The role of traumatic life events in the onset and content of auditory hallucinations : a qualitative case study approach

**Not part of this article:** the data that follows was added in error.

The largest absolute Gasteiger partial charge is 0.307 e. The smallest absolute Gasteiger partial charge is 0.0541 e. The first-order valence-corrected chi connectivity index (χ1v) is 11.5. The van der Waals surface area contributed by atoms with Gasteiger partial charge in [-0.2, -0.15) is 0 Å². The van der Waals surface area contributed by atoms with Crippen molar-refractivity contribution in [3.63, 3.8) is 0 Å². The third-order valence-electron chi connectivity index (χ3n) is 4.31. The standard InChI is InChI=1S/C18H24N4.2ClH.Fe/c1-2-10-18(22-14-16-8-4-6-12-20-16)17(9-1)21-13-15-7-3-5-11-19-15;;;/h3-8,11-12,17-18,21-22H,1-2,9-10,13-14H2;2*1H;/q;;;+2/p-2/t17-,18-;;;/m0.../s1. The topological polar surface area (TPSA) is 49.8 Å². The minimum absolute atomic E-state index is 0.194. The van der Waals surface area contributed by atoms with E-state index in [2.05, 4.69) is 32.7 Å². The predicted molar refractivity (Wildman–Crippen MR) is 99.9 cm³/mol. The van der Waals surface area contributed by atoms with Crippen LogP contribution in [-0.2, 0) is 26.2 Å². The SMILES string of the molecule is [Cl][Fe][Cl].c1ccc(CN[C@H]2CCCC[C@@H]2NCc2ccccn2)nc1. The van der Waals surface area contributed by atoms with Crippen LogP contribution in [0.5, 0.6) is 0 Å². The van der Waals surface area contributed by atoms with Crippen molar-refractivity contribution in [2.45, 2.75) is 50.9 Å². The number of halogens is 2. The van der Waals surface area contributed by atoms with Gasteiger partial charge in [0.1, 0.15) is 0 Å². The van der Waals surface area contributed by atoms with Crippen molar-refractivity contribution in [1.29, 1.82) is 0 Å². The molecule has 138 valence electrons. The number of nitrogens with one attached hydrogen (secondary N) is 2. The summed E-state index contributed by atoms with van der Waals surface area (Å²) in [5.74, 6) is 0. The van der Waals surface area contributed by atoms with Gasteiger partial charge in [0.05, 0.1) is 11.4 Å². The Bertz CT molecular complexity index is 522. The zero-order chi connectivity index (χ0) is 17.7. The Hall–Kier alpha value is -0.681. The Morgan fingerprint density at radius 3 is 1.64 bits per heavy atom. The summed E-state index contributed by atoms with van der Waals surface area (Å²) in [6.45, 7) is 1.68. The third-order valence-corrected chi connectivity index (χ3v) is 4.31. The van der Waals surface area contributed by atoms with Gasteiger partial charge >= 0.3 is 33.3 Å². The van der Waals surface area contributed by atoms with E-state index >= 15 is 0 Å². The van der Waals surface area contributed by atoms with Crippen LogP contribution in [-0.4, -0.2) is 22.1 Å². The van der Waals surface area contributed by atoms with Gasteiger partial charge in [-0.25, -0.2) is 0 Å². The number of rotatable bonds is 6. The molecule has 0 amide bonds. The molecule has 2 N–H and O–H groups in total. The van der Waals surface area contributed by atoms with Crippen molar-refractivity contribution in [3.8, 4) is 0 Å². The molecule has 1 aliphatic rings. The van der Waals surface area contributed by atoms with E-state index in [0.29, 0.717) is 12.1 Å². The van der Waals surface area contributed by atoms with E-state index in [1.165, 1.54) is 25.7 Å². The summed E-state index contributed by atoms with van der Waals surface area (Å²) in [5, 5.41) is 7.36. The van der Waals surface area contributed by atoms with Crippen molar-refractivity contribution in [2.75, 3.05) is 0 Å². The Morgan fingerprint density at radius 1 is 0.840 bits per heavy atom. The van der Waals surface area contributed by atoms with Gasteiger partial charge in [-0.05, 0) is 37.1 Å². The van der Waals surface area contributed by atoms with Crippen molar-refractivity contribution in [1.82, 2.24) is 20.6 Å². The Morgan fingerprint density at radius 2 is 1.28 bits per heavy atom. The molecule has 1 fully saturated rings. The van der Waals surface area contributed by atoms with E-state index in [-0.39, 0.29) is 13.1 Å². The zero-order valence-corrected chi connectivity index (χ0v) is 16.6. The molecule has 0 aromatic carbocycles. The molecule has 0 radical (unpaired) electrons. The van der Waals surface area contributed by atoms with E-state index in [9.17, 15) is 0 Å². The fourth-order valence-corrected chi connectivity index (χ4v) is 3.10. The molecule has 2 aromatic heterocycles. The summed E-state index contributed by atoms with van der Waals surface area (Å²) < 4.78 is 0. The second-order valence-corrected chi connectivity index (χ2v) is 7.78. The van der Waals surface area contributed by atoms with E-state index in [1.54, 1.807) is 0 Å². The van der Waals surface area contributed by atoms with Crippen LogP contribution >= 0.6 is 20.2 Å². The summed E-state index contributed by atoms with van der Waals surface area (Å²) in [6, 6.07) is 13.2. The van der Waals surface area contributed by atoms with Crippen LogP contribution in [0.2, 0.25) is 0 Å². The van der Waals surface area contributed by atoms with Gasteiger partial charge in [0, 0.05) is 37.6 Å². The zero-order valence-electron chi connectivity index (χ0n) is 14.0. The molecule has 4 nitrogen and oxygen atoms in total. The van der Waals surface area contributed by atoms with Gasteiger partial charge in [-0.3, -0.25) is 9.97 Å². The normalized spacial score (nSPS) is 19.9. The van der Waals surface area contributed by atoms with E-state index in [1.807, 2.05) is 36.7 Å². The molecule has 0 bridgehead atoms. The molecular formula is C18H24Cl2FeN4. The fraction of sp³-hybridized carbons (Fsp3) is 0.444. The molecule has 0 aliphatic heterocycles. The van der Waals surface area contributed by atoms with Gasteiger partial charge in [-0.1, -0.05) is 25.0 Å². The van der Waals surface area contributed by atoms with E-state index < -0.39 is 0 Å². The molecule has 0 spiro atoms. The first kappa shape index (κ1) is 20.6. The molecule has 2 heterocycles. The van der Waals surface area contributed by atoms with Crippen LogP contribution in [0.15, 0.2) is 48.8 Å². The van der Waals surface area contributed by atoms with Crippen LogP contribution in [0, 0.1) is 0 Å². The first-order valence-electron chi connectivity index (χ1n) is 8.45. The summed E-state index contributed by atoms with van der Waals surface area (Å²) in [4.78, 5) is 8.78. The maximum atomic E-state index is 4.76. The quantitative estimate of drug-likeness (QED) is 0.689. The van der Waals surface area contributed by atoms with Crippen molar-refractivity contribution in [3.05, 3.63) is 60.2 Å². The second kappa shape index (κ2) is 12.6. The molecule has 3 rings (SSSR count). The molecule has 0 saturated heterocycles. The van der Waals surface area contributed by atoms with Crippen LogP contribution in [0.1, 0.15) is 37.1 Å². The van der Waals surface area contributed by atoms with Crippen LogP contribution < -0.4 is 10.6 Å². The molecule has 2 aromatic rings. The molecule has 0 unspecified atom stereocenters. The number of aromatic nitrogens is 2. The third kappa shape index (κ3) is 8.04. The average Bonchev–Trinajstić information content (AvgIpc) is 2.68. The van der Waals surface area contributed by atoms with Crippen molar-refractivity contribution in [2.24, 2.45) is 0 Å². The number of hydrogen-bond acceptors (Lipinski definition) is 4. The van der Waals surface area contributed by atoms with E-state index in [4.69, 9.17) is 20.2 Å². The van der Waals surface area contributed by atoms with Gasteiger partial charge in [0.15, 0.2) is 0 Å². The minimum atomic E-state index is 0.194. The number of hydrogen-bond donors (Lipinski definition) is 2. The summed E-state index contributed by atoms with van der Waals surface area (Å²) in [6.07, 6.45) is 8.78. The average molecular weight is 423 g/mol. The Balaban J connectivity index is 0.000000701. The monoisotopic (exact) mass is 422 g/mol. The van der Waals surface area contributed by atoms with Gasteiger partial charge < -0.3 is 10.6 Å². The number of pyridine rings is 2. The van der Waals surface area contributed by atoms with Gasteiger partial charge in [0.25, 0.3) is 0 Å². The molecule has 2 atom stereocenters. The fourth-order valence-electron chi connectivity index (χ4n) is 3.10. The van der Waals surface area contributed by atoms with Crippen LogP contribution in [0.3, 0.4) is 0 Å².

Studies indicate a high prevalence of traumatic life experiences in the life histories of people with severe mental illnesses such as psychosis. High rates of posttraumatic stress disorder (PTSD) have also been found within these groups. Conversely, psychotic symptoms such as auditory hallucinations have been identified in cases of chronic PTSD suggesting a significant overlap between psychotic spectrum disorders and trauma disorders. To date however, few studies exist investigating the specific link between the onset and content of auditory hallucinations and traumatic life events. A dominant cognitive model within the clinical literature suggests that voices are intrusive thoughts that are misattributed to an external source because they are ego-dystonic. The content of intrusive voices may originate from traumatic life experiences that result in the formation of dysfunctional core beliefs. Examination of the compatibility of this account with cognitive models of PTSD, suggests the conceptualisation of a second account of voices where voices occur as flashbacks resulting from unresolved trauma. The current study aimed to investigate the link between trauma and voices by developing a method to collect in-depth qualitative data from a clinical sample of voice hearers diagnosed with psychotic spectrum disorders. A combined narrative and IPA approach was employed to guide data collection and analysis of five subjective accounts of voice and trauma experiences. Case vignettes were constructed based on clinical history, trauma history and voice content of participants and the data investigated for evidence of the two models of voices across accounts. Findings support both conceptual models, identifying a clear link between the onset and thematic content of voices and trauma. They also highlight the importance of taking a dual approach to treatment of psychotic symptoms and PTSD. The study also emphasises the need to collect data within a iii. therapeutic relationship in order to address the ethical and professional issues inherent in this area of research.